AidSpace Blog

Category Archives: Aviation

Crossing the Atlantic in a Wicker Chair

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If you were going to fly non-stop for 33½ hours, what kind of chair would you want to sit in? For Charles Lindbergh, it was this simple wicker chair. The Ryan NYP Spirit of St. Louis was a modified version of the Ryan M-2 aircraft created specifically for the long flight from New York to   …Continue Reading


A New Home for an Old Glove

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Who would think that a damaged, old leather glove, with the thumb badly torn, could be a valuable item? But if that damaged glove belonged to Luftwaffe pilot Günther Rall, with 275 aerial victories and the third highest scoring ace in aviation history, then it becomes an item of unique historic value. And now that   …Continue Reading


Well, is it Flak Bait or Flak-Bait?

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As the curator for the Museum’s Martin B-26B Marauder, I’ve become obsessed with the proper way to designate the name given to it by its first pilot Jim Farrell in August 1943. It all centers on the pesky use of a hyphen. Is it Flak Bait or Flak-Bait? You see both in archival documents, historical   …Continue Reading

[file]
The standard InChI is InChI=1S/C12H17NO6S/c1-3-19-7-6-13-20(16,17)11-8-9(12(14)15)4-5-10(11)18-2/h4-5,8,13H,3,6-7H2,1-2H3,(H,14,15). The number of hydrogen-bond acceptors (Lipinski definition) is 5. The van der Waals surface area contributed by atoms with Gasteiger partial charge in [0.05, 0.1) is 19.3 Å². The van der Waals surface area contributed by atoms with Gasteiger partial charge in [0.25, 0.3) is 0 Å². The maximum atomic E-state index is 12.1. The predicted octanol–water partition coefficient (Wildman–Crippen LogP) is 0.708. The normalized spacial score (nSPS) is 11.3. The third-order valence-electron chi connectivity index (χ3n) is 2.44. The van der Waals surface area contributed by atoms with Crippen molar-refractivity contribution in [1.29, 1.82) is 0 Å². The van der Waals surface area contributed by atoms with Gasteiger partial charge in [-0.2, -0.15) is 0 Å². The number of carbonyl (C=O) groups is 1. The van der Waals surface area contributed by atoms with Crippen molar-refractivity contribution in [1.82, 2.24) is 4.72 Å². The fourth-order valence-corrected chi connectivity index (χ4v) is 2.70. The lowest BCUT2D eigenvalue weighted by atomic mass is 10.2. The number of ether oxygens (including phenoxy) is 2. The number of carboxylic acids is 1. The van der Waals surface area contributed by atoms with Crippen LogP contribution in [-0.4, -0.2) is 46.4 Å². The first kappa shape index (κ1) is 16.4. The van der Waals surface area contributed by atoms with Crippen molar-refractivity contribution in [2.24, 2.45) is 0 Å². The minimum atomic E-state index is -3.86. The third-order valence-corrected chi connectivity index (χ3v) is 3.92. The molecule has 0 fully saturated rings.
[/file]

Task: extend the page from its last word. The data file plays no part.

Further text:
Images from the 1961 All Woman’s International Air Race

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Documented in our National Aeronautic Association collection is the 1961 All Woman’s International Air Race that ended in Nassau, Bahamas on May 29. The race hosted 21 contestants over a 909-kilometer (565-mile), island-hopping route. The Ninety-Nines, a group of women pilots formed just a few months after the first Women’s National Air Derby in 1929,   …Continue Reading


Celebrating the Centennial of Coast Guard Aviation with the Seaguard

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Unless you live in a coastal area, or on one of the nation’s waterways, the U.S. Coast Guard is usually out of sight, out of mind, unless something very wrong happens. Unfortunately, this sometimes means that they are overlooked in their significance to our national welfare and security as well as in terms of their   …Continue Reading